What Does Anxiety Feel Like?

What Does Anxiety Feel Like?

Anxiety is a normal emotion that is just a natural part of the human experience. How it feels, however, is unique to each person. Some people seem to be able to just glide through their life without anxiety, while others face debilitating fears. If anxiety is preventing you from living your everyday life, it might be time to seek treatment.

What Is Anxiety?

Most people experience fear or even a brief alarm when faced with a threat. Under those conditions, you may realize you’re undergoing a physical reaction, like a pounding heart, problems breathing, or a lump in your stomach. Anxiety’s like that but is a reaction to an imagined threat, not something immediate.

What Does Anxiety Feel Like?

Anxiety Symptoms

The different kinds of anxiety disorders can feature various symptoms and are unique to everyone. But generally, all have something in common:

  • Anxious beliefs or thoughts that are difficult to manage. They may trigger feelings of restlessness, tension and hamper daily life. They don’t go away and can worsen over time.
  • The presence of physical symptoms, which may include a throbbing or fast heartbeat, mysterious aches and discomfort, dizziness, and temporary breathing troubles.
  • You or someone else may notice changes in behavior, like if you’ve begun avoiding something that you used to enjoy participating in.

Many of these symptoms can be treated with a combination of strategies, including therapy and ketamine infusion.

Anxiety in their own words

The stigma surrounding mental illness has been a driving factor in people not seeking the medical care they need. Think back to your own family – have you ever heard your grandparents or an elderly family member talk about anxiety and depression? Probably not. But recent global awareness of the causes and consequences of mental illness have made discussions – and seeking treatment – more possible than ever.

“In the beginning, it was just sort of speeding and a kind of numbness and going from one thing to the next thing to the next thing. I will tell you when I realized that I thought, ‘All right, if I don’t calm down, I’m gonna be in serious trouble.'” – Oprah Winfrey during a discussion with ABC News.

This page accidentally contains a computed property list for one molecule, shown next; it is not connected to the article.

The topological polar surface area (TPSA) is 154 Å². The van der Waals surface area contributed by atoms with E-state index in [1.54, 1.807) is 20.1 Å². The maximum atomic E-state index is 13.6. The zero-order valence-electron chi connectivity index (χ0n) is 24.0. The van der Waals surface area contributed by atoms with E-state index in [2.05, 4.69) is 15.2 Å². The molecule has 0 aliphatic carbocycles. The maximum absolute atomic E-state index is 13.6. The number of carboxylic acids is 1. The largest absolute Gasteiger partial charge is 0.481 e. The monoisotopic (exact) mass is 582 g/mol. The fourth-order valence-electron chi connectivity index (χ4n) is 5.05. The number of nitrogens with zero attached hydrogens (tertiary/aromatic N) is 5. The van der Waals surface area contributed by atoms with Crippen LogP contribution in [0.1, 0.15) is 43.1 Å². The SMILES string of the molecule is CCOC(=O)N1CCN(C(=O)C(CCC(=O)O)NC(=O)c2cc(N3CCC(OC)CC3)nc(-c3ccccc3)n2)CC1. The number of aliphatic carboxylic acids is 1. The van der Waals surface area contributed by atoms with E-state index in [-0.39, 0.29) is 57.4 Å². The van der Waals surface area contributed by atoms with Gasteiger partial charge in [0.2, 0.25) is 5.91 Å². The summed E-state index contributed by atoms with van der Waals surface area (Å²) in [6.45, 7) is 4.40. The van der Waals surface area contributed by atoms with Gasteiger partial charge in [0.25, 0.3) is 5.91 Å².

“I’ve had a lot of issues with depression and anxiety, and I’ve been very vocal about it, but it’s not something I feel I’ll ever overcome. I want to make sure I’m healthy. If that’s good, everything else will fall into place.” – Selena Gomez, quoted in Harper’s Bazaar.

But you don’t have to be a celebrity to get care for anxiety. Talk to someone you trust and ask a doctor or mental healthcare specialist about treatment options.

Diagnosing & Treating Anxiety

If you’re experiencing anxiety and are worried it could morph into a chronic disorder, the best way to begin managing the symptoms is through diagnosis and treatment.

How do you diagnose anxiety?

  • Through a medical exam, where a doctor will try and find an underlying cause for your symptoms. This may involve blood tests and other diagnostic procedures.
  • Through a psychiatric assessment. In this case, a mental healthcare specialist will delve into any personal or family history of mental illness and want to know your thoughts, feelings, and behavior. You may be asked to fill out a mental health questionnaire, and your doctor may also want permission to talk to family and acquaintances about your symptoms.

In either case, your healthcare provider will compare your symptoms to criteria in other diagnostic tools. One of the most popular ways to assess your mental health is by referring to the Diagnostic and Statistical Manual of Mental Disorders (DSM-5).

Besides psychotherapy, symptoms of anxiety can be treated in other ways.

  • Ketamine infusion therapy. Ketamine was created as an anesthetic but has been used to treat mental health symptoms for decades. 
  • Stay physically fit. Even low-impact exercise two or three times a week can be beneficial. Try going for a walk or basic stretching routines, but also set a schedule for yourself.
  • Avoid tobacco, alcohol, and recreational drugs.
  • Don’t underestimate the power of stress management techniques. A doctor may recommend meditation, yoga, or breathing exercises.
  • Get enough sleep for your age group and stick to a healthy and nutritious daily meal plan.

Final Thoughts

These symptoms are probably familiar enough to every person, but for many of us, the symptoms are too much to continue with everyday life. Know that treatment options are available that can help you find relief.

At Exodus Health, our vision is to help as many individuals as possible achieve freedom from mood disorders. It is our desire to be a light in a dark place and provide an avenue for restoring hope. Contact us today to get started!